What Are the Different Types of Warrants?

The 4th Amendment protects citizens from unwarranted searches and seizures that violate your freedom. Read on to learn more about the different types of California warrants.

Do you have a warrant out for your arrest? Learning that law enforcement is looking for you can be a frightening and stressful time, especially if you weren’t expecting it. A warrant can be executed by both state and federal authorities, and they can show up at your home or place of employment at any time. Not only can it leave you feeling scared, but it can also jeopardize your reputation. 

If you have learned that you have a warrant out for your arrest, the first thing you should do is contact a San Diego warrant attorney. At the Law Office of Joni Eisenstein, we have worked with hundreds of clients to help them develop the right strategy to navigate their warrant. For more than 25 years, we have helped clients improve their chances of obtaining a positive outcome in their case. 

Read on to learn more about California warrants and then contact the Law Office of Joni Eisenstein for your free consultation with our experienced San Diego warrant attorney. 

Schedule your free consultation today. Contact Criminal Defense Lawyer Joni Eisenstein.

3 Main Type of Warrants 

The 4th Amendment to the Constitution states “the right of the people to be secure in their persons, houses, papers, and effects, against unreasonable searches and seizures, shall not be violated, and no Warrants shall issue, but upon probable cause, supported by Oath or affirmation, and particularly describing the place to be searched, and the persons or things to be seized.” 

In essence, this means that the police cannot search you or your property unless they have probable cause. There is no specific definition of probable cause in the Constitution; however, in regard to warrants, it generally refers to circumstances in which there is a reasonable likelihood that evidence will turn up during a search or arrest.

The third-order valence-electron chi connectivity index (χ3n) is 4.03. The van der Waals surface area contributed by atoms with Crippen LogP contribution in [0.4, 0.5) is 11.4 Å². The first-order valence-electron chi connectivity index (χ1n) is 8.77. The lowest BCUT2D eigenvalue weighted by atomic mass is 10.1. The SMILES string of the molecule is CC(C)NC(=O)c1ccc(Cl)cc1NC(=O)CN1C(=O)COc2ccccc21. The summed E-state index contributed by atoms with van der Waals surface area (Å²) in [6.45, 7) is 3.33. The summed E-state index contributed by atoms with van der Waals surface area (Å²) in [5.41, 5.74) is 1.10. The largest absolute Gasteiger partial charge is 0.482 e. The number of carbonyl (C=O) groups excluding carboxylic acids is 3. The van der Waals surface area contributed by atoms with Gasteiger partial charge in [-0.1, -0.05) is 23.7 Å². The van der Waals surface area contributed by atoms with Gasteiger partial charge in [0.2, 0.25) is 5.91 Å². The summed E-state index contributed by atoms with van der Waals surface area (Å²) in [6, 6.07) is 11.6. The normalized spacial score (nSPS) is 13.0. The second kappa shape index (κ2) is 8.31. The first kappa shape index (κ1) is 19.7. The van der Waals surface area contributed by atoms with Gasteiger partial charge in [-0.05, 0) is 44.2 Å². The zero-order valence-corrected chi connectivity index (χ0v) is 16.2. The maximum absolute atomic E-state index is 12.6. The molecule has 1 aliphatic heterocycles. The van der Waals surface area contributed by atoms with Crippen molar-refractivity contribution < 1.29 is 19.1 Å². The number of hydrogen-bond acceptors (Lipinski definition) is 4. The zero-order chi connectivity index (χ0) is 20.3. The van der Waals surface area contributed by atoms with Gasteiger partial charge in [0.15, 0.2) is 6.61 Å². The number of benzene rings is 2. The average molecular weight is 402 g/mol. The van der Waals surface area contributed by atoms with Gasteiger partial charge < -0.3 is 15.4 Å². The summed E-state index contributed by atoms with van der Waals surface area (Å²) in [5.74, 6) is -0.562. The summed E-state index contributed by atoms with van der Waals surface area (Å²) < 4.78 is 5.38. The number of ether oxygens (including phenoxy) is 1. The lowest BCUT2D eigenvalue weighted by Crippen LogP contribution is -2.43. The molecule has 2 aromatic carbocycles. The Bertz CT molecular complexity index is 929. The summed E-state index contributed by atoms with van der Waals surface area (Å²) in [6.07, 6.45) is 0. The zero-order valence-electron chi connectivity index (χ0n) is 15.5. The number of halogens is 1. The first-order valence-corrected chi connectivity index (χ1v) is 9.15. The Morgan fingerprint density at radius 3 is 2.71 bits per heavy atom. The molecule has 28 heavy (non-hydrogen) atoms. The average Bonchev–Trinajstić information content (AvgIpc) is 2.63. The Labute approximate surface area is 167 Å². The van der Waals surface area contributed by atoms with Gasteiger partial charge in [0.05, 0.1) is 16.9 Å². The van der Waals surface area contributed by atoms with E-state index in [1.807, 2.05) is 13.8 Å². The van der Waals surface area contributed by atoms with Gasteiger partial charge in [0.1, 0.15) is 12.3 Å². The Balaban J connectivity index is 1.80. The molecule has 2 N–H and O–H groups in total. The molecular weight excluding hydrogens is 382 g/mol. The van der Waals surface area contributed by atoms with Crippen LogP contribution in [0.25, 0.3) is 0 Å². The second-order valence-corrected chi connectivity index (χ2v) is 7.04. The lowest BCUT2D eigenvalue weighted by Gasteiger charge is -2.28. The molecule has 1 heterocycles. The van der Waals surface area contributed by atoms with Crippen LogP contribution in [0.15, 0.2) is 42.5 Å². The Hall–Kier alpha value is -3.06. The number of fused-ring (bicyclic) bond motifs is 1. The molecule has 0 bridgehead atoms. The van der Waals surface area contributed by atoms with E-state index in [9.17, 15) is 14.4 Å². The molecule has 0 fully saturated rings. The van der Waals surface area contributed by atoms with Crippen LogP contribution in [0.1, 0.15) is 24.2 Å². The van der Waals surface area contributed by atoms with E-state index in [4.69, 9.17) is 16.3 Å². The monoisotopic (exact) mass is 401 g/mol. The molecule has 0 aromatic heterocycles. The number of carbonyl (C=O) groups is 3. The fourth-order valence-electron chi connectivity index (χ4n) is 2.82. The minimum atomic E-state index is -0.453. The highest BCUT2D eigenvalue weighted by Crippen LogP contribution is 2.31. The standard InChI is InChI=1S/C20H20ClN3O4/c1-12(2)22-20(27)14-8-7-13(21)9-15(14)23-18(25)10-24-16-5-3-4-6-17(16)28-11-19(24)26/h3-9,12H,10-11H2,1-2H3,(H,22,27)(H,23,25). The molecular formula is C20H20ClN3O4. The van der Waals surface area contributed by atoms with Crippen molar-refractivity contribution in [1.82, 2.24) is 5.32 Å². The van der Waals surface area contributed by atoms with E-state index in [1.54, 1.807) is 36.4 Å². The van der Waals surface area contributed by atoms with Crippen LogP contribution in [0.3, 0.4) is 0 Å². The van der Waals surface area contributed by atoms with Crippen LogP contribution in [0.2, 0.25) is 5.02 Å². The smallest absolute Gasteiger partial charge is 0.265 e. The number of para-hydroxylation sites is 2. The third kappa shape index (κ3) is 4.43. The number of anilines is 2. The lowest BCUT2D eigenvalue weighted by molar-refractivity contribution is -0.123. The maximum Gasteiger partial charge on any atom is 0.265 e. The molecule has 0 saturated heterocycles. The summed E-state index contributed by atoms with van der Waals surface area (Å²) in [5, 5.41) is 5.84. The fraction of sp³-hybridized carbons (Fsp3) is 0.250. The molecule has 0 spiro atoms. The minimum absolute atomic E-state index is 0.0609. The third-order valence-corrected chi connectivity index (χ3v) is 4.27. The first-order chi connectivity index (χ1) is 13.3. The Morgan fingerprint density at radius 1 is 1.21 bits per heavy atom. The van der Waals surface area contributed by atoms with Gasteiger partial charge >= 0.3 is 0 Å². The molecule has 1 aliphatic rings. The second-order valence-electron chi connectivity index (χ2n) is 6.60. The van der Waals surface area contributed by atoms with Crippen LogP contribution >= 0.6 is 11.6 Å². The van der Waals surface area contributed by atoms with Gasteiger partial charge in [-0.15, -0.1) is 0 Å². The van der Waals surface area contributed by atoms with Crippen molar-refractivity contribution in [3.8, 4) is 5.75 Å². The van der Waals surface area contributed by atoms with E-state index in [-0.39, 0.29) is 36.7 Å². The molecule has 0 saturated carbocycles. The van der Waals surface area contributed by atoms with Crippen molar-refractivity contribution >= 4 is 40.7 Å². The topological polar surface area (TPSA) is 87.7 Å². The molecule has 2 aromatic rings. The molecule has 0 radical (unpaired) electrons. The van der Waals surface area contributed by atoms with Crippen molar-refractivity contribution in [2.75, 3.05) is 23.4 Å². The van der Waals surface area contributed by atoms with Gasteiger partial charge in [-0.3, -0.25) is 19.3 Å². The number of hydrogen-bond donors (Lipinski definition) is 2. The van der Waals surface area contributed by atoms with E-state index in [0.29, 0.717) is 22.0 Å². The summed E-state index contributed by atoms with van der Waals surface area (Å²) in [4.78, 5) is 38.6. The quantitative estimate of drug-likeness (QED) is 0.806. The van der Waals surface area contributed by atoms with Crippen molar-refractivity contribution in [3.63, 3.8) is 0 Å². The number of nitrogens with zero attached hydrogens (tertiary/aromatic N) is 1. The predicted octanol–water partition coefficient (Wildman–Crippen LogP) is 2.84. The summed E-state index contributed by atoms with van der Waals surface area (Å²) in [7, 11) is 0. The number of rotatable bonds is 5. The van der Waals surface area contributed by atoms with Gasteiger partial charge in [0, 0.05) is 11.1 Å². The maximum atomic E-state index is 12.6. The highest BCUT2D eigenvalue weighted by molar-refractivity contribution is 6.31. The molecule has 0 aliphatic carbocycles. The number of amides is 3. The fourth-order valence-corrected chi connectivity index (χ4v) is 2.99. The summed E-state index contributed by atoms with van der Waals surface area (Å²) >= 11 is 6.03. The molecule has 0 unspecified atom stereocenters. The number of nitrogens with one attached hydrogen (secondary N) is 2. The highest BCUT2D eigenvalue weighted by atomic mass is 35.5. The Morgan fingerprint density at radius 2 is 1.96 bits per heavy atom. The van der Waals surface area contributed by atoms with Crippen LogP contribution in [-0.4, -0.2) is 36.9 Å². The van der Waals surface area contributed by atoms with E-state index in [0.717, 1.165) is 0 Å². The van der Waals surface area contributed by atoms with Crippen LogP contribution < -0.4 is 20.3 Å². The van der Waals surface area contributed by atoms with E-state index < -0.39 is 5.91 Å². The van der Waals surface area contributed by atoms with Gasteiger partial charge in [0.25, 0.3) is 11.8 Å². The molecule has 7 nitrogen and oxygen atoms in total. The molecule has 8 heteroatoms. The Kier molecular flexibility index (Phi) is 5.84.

In addition to having probable cause, police may search you without a warrant if you are in the act of committing a crime. 

There are three primary types of warrants that are commonly issued in the state of California. In all cases, the police or the District Attorney must first have probable cause before they can request a warrant from a judge. 

Arrest Warrants 

An arrest warrant gives law enforcement permission to find you and arrest you because you are suspected of committing a crime. In some cases, a Grand Jury reviewed the evidence and determined that there was enough evidence to place you under arrest. Arrest warrants can be issued for a variety of crimes, including misdemeanors and felonies. 

It is rare when an individual knows that there is a warrant out for their arrest. Typically, they find out when police come knocking on their door or show up at their place of employment. Once found, the police will take you into custody. 

Bench Warrants 

A more common type of warrant, a bench warrant is generally issued when a defendant does not show up to civil or criminal court on their scheduled date. Known as a failure to appear, a bench warrant can be issued by a judge when a defendant: 

  • Misses a scheduled court date
  • Does not pay parking fines 
  • Fails to appear in traffic court 
  • Fails to appear during probation hearings 

If a bench warrant has been issued for you, you will be arrested by the police and placed in custody until you can post bail or until your court date. 

Search Warrants 

Search warrants are issued when the police or DA have probable cause that they would find evidence of a crime if a search was conducted. Police cannot search you, your vehicle, your home or business without a valid warrant. Search warrants can be issued for a variety of reasons and for a variety of crimes. 

The laws around search warrants are complicated. If you have been searched by the police, you should contact an attorney to be sure that the search was legal and that your rights were not violated. 

What Happens After a Warrant is Issued? 

When a judge issues a bench or arrest warrant, the police will be actively looking for you to place you under arrest. As we have mentioned in previous posts, it is not recommended that you answer any questions without the presence of an attorney. Statements that you make to police can be used against you in court.

Contact a San Diego Warrants Attorney  

At the Law Office of Joni Eisenstein, we specialize in helping clients understand their rights when they have an arrest or bench warrant against them. If you are facing an arrest or were searched by police, contact our attorney today for your free consultation. 

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Hiring a criminal defense attorney like Joni Eisenstein can help you go from a place of uncertainty to freedom.